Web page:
I’ve long wanted to do a post analyzing the Pope’s Latin style, but I think I need to start collecting exempla first, so this is the first in what will probably be a regular series … I’m trying to display them in a ‘compact’ manner:
Ut sinant Deum clementia et mansuetudine in se uti omnes hortatur Ecclesia.
glossed by @Pontifex:
The Church invites everyone to be embraced by the Father’s tenderness and forgiveness.
… after we get a few in the ‘corpus’, we’ll begin commenting … feel free to begin commenting yourselves …
Tip o’ the pileus to Phoebe Acheson on twitter who alerted us to an article in the New York Times Magazine about rappers using twitter hashtags for inspiration and which also included this excerpt:
There has been some debate among musicians and critics about whether such hip-hop rhymes constitute cheating. But these critiques are absurd. A rhyme can be inane or inspired, whatever semantic relation it bears to the line it concludes. In fact, it’s the way the hashtag loosens those old semantic strictures that makes the form so appealing to wordsmiths. A poet friend of mine noted that, because of possibilities afforded by the hashtag, writing tweets “feels compositionally very akin to poetry. . . . You’re suspending things in relation to one another in an extremely complex form.”
The hashtag seems to her a distant cousin of the refrain: a phrase that relates in different, complex ways — direct or tangential, ironic or nonsensical — to the lines it follows. It also has something in common with parentheses, explaining or qualifying whatever phrase it interrupts. And where it captures the author’s mood or aspect, it resembles the epithet, the “white-armed Nausicaas” and “wine-dark seas” that populate the “Odyssey.” Yet the hashtag may well be a new rhetorical device in its own right. In the literary glossary that ranges from antimetabole to zeugma, there’s no term that exactly captures all that the hashtag is capable of.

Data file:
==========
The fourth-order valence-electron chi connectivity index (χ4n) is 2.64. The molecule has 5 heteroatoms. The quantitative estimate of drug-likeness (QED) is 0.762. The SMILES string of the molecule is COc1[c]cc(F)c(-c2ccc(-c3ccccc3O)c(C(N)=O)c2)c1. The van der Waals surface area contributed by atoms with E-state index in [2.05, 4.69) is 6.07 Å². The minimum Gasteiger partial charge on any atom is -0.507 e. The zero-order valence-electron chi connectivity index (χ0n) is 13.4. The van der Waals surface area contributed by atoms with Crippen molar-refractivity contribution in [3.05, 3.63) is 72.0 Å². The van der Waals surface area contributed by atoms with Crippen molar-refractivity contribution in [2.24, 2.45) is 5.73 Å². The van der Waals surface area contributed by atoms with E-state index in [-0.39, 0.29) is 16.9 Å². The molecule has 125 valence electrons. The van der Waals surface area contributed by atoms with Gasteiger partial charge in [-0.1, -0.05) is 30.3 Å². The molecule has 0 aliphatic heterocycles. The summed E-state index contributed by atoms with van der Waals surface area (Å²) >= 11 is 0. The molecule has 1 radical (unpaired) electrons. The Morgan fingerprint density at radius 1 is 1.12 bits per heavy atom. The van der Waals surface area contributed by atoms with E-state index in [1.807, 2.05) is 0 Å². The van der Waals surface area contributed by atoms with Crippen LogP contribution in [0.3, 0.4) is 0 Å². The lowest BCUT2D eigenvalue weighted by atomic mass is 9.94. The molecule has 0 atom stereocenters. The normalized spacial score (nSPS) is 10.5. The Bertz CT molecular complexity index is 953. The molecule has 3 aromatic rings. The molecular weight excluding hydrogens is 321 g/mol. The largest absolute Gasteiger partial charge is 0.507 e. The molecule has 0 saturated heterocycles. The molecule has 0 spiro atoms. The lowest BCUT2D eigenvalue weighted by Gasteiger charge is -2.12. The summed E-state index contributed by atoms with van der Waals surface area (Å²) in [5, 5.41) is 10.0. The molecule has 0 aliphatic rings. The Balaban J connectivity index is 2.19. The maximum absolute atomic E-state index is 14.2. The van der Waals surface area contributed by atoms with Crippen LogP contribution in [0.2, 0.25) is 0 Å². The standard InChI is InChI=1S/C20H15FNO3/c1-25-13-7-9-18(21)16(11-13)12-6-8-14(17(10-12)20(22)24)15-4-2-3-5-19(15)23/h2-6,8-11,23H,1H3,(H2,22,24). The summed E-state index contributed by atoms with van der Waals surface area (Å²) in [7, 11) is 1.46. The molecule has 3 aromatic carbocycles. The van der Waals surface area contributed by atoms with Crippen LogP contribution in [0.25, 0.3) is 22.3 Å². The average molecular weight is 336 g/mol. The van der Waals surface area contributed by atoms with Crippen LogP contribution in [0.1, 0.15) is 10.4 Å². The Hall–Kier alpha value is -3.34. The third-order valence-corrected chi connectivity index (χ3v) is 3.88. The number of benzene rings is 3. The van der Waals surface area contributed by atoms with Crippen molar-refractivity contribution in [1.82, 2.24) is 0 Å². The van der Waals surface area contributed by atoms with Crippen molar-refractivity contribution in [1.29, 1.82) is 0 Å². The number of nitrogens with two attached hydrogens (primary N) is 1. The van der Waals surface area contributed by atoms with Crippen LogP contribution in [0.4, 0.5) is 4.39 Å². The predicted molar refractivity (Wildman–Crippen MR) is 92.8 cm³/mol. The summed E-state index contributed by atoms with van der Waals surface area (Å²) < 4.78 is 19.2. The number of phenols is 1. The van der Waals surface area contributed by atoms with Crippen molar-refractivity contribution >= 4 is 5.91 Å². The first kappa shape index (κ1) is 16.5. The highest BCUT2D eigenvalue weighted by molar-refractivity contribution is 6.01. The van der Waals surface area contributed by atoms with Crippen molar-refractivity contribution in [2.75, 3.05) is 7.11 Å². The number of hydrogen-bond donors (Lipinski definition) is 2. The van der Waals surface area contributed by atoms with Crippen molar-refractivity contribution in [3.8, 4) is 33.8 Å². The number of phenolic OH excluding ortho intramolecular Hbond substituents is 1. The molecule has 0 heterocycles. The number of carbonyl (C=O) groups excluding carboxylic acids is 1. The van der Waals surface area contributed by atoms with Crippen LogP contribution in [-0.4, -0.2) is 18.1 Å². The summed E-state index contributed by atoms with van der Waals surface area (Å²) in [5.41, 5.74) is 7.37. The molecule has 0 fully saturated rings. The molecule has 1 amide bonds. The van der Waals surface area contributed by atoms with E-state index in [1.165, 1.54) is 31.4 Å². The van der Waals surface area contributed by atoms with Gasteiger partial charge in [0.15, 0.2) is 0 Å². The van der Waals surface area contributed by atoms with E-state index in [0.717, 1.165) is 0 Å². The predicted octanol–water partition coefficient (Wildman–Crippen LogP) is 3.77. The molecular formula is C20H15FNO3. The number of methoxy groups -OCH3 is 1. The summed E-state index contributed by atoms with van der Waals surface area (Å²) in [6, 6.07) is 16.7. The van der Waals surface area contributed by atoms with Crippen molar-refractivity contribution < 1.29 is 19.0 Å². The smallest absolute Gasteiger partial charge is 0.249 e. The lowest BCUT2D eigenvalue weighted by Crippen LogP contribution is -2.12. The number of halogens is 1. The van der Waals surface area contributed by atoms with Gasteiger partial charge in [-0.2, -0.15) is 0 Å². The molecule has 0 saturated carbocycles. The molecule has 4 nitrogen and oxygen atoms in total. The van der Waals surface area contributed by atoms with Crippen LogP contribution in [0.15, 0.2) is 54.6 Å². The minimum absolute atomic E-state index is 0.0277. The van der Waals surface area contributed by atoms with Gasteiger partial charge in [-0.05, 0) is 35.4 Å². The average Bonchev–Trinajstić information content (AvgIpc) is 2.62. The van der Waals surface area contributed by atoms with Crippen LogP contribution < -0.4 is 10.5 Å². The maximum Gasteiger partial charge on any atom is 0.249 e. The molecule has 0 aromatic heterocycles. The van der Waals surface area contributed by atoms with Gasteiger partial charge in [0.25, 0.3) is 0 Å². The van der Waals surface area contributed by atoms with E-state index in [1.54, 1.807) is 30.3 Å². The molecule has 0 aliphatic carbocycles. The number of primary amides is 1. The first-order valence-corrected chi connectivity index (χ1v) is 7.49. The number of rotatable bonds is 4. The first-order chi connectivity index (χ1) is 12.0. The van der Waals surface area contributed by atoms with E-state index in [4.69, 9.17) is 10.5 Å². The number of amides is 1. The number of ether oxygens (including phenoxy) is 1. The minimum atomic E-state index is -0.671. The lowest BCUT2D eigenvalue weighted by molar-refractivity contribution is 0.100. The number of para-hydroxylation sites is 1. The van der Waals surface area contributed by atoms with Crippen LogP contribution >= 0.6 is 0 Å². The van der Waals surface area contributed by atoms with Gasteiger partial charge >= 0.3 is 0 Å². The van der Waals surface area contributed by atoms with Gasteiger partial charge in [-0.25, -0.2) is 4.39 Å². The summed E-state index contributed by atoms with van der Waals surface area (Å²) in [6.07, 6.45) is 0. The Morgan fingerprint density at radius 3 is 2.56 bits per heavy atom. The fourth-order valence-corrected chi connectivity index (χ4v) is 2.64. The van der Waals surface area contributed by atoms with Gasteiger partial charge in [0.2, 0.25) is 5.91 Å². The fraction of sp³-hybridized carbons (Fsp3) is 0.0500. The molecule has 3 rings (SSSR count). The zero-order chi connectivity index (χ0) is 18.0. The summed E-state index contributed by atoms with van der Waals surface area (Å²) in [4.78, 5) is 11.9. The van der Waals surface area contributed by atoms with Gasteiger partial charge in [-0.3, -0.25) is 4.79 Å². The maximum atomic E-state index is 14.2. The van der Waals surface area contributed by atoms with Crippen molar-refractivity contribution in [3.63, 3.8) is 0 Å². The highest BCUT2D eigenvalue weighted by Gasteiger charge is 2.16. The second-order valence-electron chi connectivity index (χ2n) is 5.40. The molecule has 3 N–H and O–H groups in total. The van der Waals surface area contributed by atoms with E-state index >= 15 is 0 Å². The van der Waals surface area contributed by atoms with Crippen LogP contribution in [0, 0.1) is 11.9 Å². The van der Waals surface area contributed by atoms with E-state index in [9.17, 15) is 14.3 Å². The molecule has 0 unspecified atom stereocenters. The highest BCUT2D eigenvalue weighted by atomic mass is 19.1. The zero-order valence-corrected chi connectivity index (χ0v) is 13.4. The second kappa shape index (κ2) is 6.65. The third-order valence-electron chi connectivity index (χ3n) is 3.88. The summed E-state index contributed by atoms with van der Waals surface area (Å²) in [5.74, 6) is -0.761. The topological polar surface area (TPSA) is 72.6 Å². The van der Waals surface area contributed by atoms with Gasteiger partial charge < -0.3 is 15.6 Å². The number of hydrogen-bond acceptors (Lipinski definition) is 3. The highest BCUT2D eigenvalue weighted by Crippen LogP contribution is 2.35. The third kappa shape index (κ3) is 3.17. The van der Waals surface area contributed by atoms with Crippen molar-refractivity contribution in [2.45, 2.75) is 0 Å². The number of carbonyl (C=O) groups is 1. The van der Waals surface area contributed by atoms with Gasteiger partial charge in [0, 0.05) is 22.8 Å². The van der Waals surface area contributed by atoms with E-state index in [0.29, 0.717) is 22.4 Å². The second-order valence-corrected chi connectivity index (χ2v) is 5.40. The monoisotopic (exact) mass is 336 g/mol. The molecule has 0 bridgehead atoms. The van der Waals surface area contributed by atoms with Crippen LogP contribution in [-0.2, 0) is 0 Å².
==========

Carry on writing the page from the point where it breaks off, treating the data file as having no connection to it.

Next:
… now picturing Homer on his cellphone, doing the Iliad line-by-line, and every now and then doing the #winedarksea … we clearly need a Greek word for the hashtag; octothorp is halfway there, but we can do better I suspect. Suggestions?
A couple of weeks ago we mentioned that Pliny the Elder happened to be tweeting the final hours of Pompeii — actually a very interesting project of the Denver Museum of Nature and Science. In case you missed them, you can check them out at the project’s very nice page … each tweet has a link to a photo or quote or something and is definitely worth checking out:
I was planning on taking the ol’ blogging machine outside and blogging al fresco, but it appears we’re going to get a big dump of rain … oh well, all I was going to blog (for the next hour or so) were a couple of popculch type things. The first comes from the Bleacher Report, which tries to work some classical references into the impending departure of Lebron James from Cleveland, inter alia:
I’m not sure when or why, exactly, the culture of mocking and hate began to overtake the world of sports. Maybe it dates back to the days of the gladiators.
Imagine the complaints of a disgruntled Roman citizen as he filed out of the Colisseum on a warm summer afternoon: “That Euripides, he’s no gladiator! He lacks the killer instinct.”
Or the taunts of unimpressed onlookers at the first Olympiad: “Ulysses, what a joke. He clearly doesn’t have the genitals to be a winner.”
I don’t think that one quite works. The next one is a bit more bizarre, to my mind anyway. As I write this, the number one trending topic on Twitter is “Expecto Patronum“, which is, of course, a reference to Harry Potter. Devoid of context as just a pair of Latin words at the top of the Twitter trending list and with a mind running as far away as it can from kiddie lit at this time of year, however, I couldn’t help but think that perhaps this was another tattoo — along with tutela valui — which Ashley Dupre has inscribed on some covered (in public) part of her body … fwiw …